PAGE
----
But then, so are many serious hobbyists. In my early gardening days, I dreamed of having a real rose garden, filled with old-fashioned, blowsy antique varieties—perhaps trained up a stone wall—and providing me with bouquets throughout the summer.
It never happened. I ordered the wrong varieties from the wrong places, and I learned the hard way what it took to keep roses free from disease and insects. The second or third time I caught sight of myself wearing a gas mask, I thought “the hell with this,” and gave up on the whole fungicide/insecticide routine. Such an attitude would be unthinkable if you were one of the competitive rose growers depicted in Otherwise Normal People: Inside the Thorny World of Competitive Rose Gardening, a book by Aurelia C. Scott that I mentioned a few weeks ago (Algonquin, 2007). Scott spends most of the book following the rosarians around as they tend their plants and get ready for the ARS Spring National Show in San Diego. One of them, Clarence Rhodes of Portland, Maine, shakes his head sadly about people who won’t spray their roses, dismissing them as people who will have to grow “floribundas and shrubs and stuff.” In his view, they’d never be able to maintain what he has: 250 hybrid teas, many overwintered in protective structures or in his garage.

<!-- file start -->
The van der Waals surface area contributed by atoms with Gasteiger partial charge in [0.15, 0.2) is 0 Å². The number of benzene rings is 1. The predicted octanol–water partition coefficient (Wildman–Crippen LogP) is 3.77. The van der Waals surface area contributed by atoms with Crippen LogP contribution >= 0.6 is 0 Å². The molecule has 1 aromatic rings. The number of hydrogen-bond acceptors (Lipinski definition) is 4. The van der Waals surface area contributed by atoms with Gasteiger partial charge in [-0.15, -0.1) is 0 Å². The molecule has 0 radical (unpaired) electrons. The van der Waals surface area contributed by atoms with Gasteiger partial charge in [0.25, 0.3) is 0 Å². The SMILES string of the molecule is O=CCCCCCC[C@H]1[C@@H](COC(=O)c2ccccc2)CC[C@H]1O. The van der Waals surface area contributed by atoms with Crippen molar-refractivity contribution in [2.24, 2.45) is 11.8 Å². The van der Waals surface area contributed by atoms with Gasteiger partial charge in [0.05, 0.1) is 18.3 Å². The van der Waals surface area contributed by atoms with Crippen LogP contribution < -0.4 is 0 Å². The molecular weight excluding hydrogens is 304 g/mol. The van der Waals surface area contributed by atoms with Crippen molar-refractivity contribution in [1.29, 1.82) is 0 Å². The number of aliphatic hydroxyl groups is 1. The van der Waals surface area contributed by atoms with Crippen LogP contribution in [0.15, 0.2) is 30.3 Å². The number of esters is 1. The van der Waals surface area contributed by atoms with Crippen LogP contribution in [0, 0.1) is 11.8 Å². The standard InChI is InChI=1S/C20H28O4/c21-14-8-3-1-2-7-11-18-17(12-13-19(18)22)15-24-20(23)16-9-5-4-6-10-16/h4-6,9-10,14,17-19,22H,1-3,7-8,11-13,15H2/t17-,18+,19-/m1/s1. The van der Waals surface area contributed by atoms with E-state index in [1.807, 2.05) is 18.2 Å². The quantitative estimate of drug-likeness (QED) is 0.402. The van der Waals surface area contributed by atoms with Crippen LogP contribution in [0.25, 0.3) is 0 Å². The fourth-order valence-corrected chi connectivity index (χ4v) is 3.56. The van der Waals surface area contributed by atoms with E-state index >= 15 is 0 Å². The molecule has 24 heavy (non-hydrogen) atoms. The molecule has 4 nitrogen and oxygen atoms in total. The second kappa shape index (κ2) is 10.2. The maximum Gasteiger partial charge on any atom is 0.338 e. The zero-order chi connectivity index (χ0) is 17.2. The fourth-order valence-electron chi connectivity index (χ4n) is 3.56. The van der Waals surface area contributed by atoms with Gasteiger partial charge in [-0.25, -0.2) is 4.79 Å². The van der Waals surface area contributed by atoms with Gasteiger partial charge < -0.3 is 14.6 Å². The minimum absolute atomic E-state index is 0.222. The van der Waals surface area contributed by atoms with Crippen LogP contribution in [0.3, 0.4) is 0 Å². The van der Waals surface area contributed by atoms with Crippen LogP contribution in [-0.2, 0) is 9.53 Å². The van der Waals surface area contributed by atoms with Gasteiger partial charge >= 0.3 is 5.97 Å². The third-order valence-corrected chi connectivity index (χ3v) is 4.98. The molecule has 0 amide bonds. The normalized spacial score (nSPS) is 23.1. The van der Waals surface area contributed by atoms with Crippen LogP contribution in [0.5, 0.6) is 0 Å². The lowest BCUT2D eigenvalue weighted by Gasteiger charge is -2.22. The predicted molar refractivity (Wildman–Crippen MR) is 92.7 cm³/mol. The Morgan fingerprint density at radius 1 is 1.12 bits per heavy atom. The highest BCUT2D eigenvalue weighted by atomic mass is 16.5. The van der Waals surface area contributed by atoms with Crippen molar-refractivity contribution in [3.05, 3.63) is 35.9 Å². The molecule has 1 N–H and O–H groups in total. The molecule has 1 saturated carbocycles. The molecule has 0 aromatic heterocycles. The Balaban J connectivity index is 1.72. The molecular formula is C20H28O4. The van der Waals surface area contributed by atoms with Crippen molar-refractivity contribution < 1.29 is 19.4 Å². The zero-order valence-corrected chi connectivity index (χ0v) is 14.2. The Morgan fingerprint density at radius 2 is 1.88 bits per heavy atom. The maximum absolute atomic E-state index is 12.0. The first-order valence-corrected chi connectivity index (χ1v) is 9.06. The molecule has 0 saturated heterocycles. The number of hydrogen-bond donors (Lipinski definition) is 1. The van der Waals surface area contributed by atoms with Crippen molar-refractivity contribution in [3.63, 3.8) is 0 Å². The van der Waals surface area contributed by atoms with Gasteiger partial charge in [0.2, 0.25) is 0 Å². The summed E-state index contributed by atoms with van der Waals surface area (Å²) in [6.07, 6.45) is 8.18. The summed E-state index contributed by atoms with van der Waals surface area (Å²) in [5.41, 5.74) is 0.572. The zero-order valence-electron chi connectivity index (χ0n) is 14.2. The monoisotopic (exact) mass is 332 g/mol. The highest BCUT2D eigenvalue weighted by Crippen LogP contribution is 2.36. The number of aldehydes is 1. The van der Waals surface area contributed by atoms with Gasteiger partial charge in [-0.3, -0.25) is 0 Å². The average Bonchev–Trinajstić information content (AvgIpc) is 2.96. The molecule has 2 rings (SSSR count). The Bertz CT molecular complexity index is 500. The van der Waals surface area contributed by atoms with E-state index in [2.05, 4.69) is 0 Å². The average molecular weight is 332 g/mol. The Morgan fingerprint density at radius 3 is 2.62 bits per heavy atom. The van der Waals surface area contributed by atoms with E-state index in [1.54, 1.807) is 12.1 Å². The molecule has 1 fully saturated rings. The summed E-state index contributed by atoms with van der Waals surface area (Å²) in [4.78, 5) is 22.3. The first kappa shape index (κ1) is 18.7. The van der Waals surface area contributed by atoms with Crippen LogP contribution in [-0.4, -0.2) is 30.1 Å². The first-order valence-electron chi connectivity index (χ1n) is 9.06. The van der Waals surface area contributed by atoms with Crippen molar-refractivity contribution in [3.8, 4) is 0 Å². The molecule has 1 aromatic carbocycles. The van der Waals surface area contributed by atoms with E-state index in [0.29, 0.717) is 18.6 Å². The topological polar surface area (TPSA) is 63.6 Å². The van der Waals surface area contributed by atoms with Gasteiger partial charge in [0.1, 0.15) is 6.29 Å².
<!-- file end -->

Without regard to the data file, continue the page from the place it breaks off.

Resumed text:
Rhodes and most of his fellow obsessives use any means necessary to keep their plants flawless. That includes compost and other organic methods, but it also means a chemical regime that goes something like this: week 1: orthene, copass, funginex, response; week 2: avid , compass, funginex, response; week 3: avid, compass funginex, response; week 4: compass, funginex, response … well, you get the idea. Old school gardeners like Clarence don’t even bother with gloves while applying this stuff, but others go so far as to wear a white hazmat suit as they drag their big spraying systems around the yard. When Rhodes finds an effective product he orders it by the case, “because they’re always finding out that this stuff can be dangerous and then they stop making it.”
To answer a question that came up the first time I brought up this book: only hybrid teas can win the big prizes: the Queen and her royal court. Old garden roses are limited to lesser prizes, so that’s why many competitors don’t bother. It makes sense: if you’re in it, you may as well aim at the pinnacle. (There’s no money, just crystal bowls and plaques.)
I enoyed this book. The competitors are likable and Scott opens a window on a very interesting niche in the gardening world. It inspires me to start checking in on the rosarian forums on Gardenweb (mentioned here as well as a bunch of intriguing-sounding websites), which I used to follow for all the arguments about which chemicals to use and which roses deserved to be “shovel-pruned.” In Otherwise Normal People, underperforming roses are threatened by leaving a sharp-edged shovel lying suggestively on the ground besides them. They swear it works.
If hardcore control-freak gardening freaks you out too much, then this isn’t the book for you. But I found it a fun and interesting read.